A while ago I turned down some potentially lucrative work on ethical grounds. I was approached by a global company I will call SubSidTech because it is a wholly-owned subsidiary company of one of the Big Five (Alphabet, Amazon, Apple, Meta and Microsoft). SubSidTech wanted help with creative research methods, and I was tempted, because I could have charged them a high fee and they might well have flown me to interesting places. But we didn’t get that far.
I turned down the work because I know that SubSidTech’s parent company works in some ways I consider to be unethical. I explained this to SubSidTech, politely; they sent a cordial email back thanking me for my candour and assuring me that they respected my views. I would have been very glad of the money. But I know turning the work down was, for me, the right thing to do.
It got me thinking, though, about the costs of acting ethically. Let’s start with consumption. I try to shop as ethically as I can: wherever possible I buy from companies with good policies and practices; I try to buy fairly traded and environmentally friendly products; I do what I can to avoid perpetuating cruelty to humans or animals. But living this way is often more expensive. For example, my phone is a Fairphone 3. The people who make this phone are paid a living wage, it is partly made from recycled plastic, and I can repair it myself with component parts available online at reasonable prices. It doesn’t have the built-in obsolescence of many mobile phones. But it was not cheap.
Sometimes being ethical can save money. I often buy second-hand clothes from online marketplaces or charity shops. But usually there is a premium to be paid for ethical consumption. And with costs rising as steeply as they are at present, I find myself rethinking a lot of my previously automatic choices. I love organic butter. It tastes like the butter of my country childhood, it’s not full of hormones, and it’s good for the planet – but its price has risen by 17% in recent weeks, and non-organic butter is cheaper. I don’t know how long I can maintain my ethical shopping preferences because, although I am not on a low income, my income is not rising. (It does go up and down a bit, but the average profit from my business over the last five years has been £24,964 per year; I can pay myself most of that.) And people who live on low incomes or welfare benefits have much more limited options for shopping ethically. The impact of the global financial squeeze on ethical consumption practices is already being recognised.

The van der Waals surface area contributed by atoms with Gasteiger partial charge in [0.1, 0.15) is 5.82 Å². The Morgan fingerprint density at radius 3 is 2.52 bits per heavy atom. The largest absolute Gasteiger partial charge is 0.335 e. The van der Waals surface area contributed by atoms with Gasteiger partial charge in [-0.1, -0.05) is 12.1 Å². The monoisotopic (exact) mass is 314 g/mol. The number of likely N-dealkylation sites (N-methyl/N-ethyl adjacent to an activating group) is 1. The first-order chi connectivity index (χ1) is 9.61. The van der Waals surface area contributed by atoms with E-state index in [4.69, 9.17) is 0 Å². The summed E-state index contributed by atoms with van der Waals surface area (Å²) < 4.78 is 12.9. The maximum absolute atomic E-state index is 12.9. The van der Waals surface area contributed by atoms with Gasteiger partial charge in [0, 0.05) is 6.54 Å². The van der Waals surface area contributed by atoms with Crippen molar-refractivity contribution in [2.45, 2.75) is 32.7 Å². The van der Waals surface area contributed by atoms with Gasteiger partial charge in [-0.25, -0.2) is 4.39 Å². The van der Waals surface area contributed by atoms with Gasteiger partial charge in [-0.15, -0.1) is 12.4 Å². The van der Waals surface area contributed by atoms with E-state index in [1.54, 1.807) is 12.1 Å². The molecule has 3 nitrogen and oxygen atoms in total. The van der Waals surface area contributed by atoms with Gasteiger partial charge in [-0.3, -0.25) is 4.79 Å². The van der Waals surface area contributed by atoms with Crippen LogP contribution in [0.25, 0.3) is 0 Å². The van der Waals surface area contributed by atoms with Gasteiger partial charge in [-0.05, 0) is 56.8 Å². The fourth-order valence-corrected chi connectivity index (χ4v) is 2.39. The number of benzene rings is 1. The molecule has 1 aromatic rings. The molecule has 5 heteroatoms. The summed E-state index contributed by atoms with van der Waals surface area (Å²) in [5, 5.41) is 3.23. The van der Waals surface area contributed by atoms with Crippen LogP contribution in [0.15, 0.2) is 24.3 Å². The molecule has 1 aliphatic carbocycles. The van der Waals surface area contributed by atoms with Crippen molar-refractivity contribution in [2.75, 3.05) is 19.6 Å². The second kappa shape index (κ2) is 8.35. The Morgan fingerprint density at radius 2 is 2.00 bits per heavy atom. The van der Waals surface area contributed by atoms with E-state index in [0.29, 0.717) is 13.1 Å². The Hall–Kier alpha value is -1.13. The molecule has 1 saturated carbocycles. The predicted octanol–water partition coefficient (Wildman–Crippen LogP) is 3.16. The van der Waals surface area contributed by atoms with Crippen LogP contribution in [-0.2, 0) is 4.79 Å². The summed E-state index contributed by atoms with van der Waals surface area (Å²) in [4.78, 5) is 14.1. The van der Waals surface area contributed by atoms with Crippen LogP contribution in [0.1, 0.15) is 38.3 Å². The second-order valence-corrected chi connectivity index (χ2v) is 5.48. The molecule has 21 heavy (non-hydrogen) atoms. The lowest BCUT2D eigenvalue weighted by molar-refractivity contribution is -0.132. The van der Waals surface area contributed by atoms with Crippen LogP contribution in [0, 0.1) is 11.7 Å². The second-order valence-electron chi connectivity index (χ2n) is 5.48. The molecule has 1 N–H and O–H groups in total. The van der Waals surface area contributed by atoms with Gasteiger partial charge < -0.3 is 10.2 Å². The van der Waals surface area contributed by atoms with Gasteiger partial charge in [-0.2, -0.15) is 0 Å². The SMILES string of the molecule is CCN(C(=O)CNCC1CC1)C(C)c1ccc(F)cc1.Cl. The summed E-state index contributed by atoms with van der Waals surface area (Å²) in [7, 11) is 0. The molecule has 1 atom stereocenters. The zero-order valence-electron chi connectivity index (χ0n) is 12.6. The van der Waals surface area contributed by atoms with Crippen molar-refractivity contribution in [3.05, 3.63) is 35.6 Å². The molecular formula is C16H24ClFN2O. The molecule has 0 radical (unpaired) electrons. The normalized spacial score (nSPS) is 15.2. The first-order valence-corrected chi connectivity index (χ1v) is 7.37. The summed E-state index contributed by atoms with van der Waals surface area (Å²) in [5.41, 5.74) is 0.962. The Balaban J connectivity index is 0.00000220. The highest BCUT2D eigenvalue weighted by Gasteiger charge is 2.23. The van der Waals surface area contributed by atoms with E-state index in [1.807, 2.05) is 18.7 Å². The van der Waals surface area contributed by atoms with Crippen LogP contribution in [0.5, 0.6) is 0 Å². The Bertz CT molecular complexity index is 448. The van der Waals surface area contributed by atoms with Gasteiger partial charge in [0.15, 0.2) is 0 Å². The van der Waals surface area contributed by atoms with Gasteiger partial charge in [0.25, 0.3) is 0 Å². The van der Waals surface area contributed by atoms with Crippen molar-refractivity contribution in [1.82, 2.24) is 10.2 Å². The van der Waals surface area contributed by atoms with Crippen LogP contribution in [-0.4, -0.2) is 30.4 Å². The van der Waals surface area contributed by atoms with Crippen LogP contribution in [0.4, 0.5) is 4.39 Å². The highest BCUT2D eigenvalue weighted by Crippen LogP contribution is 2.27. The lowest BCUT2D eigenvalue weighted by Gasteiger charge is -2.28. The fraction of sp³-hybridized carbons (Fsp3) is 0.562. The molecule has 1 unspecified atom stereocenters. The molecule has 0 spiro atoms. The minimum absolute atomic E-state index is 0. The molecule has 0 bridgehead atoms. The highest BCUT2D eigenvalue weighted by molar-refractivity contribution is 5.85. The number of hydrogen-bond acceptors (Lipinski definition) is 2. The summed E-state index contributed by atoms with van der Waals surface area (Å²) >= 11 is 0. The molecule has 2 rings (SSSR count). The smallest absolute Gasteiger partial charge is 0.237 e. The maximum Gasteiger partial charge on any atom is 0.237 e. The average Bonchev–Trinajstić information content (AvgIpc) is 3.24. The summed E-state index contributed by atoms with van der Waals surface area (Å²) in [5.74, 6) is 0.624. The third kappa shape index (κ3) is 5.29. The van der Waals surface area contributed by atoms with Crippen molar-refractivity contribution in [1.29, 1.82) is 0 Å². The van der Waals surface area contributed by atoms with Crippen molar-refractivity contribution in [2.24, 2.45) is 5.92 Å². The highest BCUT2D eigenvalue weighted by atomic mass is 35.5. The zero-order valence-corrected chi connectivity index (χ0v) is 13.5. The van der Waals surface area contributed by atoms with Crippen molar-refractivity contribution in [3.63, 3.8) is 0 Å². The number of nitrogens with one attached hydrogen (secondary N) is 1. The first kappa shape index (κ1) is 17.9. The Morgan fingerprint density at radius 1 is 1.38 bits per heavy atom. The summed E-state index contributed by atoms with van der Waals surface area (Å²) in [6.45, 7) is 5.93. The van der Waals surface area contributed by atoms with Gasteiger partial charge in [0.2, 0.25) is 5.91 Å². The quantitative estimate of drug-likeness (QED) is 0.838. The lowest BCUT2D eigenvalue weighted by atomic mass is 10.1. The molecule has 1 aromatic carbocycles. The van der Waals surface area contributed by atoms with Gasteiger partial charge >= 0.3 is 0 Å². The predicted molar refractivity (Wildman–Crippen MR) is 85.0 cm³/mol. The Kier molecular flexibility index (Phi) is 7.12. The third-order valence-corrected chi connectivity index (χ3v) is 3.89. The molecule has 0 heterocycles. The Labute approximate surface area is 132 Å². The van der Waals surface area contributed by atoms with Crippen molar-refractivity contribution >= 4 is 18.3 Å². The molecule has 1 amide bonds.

There is also a cost to doing research ethically. Taking the time to do proper participatory or other inequality-tackling research; paying or otherwise recompensing participants; providing suitable aftercare – these all cost more money, time and commitment than funders are used to funding or researchers are used to providing. Completing an ethics application form has a sizeable time cost, though some of the work done will save time later on. But there is still a time overhead, unless you are the kind of researcher who, having received their formal ethical approval, declares that they have ‘done ethics’ and will now get on with their research. And if you’re not that kind of researcher, if you aim to think and act ethically throughout your research work, then that also comes with a time cost and in some cases a financial cost too.
Because of the costs of acting ethically, we end up having to make compromises. Due to the rising cost of living I am consuming less of the ethically produced goods I like to eat and wear and use. My current choice is to consume less, rather than to buy unethically produced goods; this is a mark of privilege, and may have to change again in time. Perhaps there will also come a point where I cannot choose to turn down work from companies whose practices I regard as unethical. I hope not – but I know that, as for most people, if I need the money badly enough I will take any work I can get. But when it comes to research ethics, I plan to stand my ground. This is easier because someone else is paying the bill, most of the people I work for and with understand the purpose and value of research ethics, and often I can influence the ethical aspects of the research I conduct or support. That doesn’t mean research ethics is compromise-free – there are often compromises to be made where ethics is concerned. But I am happy to work in a profession where ethics, albeit expensive, is taken as seriously as I take it in my personal life.
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